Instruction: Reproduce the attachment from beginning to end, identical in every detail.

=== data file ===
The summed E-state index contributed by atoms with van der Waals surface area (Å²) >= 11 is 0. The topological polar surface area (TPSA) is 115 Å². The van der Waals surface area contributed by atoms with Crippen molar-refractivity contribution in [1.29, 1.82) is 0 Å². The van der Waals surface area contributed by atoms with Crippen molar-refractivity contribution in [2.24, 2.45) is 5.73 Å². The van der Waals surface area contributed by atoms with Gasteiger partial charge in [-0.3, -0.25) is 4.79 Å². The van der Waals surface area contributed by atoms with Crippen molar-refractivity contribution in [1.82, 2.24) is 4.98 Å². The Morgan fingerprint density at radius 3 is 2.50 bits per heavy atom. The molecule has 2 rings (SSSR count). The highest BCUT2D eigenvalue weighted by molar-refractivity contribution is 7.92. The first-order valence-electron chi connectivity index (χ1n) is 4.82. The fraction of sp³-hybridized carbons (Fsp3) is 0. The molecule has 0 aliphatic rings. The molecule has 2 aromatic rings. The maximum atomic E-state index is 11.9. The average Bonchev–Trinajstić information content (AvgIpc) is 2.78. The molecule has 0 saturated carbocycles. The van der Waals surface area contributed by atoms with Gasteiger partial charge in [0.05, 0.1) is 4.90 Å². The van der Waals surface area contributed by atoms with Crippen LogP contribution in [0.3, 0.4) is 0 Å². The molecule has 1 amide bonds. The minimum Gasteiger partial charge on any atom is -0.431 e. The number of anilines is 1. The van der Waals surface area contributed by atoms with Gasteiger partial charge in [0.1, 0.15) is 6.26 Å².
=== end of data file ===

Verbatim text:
The summed E-state index contributed by atoms with van der Waals surface area (Å²) >= 11 is 0. The topological polar surface area (TPSA) is 115 Å². The van der Waals surface area contributed by atoms with Crippen molar-refractivity contribution in [1.29, 1.82) is 0 Å². The van der Waals surface area contributed by atoms with Crippen molar-refractivity contribution in [2.24, 2.45) is 5.73 Å². The van der Waals surface area contributed by atoms with Gasteiger partial charge in [-0.3, -0.25) is 4.79 Å². The van der Waals surface area contributed by atoms with Crippen molar-refractivity contribution in [1.82, 2.24) is 4.98 Å². The Morgan fingerprint density at radius 3 is 2.50 bits per heavy atom. The molecule has 2 rings (SSSR count). The highest BCUT2D eigenvalue weighted by molar-refractivity contribution is 7.92. The first-order valence-electron chi connectivity index (χ1n) is 4.82. The fraction of sp³-hybridized carbons (Fsp3) is 0. The molecule has 0 aliphatic rings. The molecule has 2 aromatic rings. The maximum atomic E-state index is 11.9. The average Bonchev–Trinajstić information content (AvgIpc) is 2.78. The molecule has 0 saturated carbocycles. The van der Waals surface area contributed by atoms with Gasteiger partial charge in [0.05, 0.1) is 4.90 Å². The van der Waals surface area contributed by atoms with Crippen LogP contribution in [0.3, 0.4) is 0 Å². The molecule has 1 amide bonds. The minimum Gasteiger partial charge on any atom is -0.431 e. The number of anilines is 1. The van der Waals surface area contributed by atoms with Gasteiger partial charge in [0.1, 0.15) is 6.26 Å².